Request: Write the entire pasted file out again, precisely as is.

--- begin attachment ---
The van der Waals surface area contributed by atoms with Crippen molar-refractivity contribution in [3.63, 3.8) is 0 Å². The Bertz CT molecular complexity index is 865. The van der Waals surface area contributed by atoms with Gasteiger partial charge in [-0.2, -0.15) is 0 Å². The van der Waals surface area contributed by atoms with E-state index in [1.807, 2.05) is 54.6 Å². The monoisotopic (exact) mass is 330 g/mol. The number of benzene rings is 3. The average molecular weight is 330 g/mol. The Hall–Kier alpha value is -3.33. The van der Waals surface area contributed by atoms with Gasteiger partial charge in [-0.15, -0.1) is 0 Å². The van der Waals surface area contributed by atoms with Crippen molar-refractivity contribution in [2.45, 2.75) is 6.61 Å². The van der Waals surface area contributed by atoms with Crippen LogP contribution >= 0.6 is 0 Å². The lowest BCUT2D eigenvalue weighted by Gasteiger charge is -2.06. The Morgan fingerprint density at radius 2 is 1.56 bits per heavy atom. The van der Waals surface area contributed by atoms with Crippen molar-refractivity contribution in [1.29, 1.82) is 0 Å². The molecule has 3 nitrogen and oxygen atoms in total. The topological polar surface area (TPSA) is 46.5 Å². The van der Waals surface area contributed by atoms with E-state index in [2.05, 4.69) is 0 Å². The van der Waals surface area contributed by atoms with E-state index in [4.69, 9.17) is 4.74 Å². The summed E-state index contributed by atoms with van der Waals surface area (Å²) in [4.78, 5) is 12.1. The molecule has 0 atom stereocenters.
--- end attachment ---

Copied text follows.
The van der Waals surface area contributed by atoms with Crippen molar-refractivity contribution in [3.63, 3.8) is 0 Å². The Bertz CT molecular complexity index is 865. The van der Waals surface area contributed by atoms with Gasteiger partial charge in [-0.2, -0.15) is 0 Å². The van der Waals surface area contributed by atoms with E-state index in [1.807, 2.05) is 54.6 Å². The monoisotopic (exact) mass is 330 g/mol. The number of benzene rings is 3. The average molecular weight is 330 g/mol. The Hall–Kier alpha value is -3.33. The van der Waals surface area contributed by atoms with Gasteiger partial charge in [-0.15, -0.1) is 0 Å². The van der Waals surface area contributed by atoms with Crippen molar-refractivity contribution in [2.45, 2.75) is 6.61 Å². The van der Waals surface area contributed by atoms with Crippen LogP contribution >= 0.6 is 0 Å². The lowest BCUT2D eigenvalue weighted by Gasteiger charge is -2.06. The Morgan fingerprint density at radius 2 is 1.56 bits per heavy atom. The van der Waals surface area contributed by atoms with Crippen molar-refractivity contribution in [1.29, 1.82) is 0 Å². The molecule has 3 nitrogen and oxygen atoms in total. The topological polar surface area (TPSA) is 46.5 Å². The van der Waals surface area contributed by atoms with E-state index in [2.05, 4.69) is 0 Å². The van der Waals surface area contributed by atoms with E-state index in [4.69, 9.17) is 4.74 Å². The summed E-state index contributed by atoms with van der Waals surface area (Å²) in [4.78, 5) is 12.1. The molecule has 0 atom stereocenters.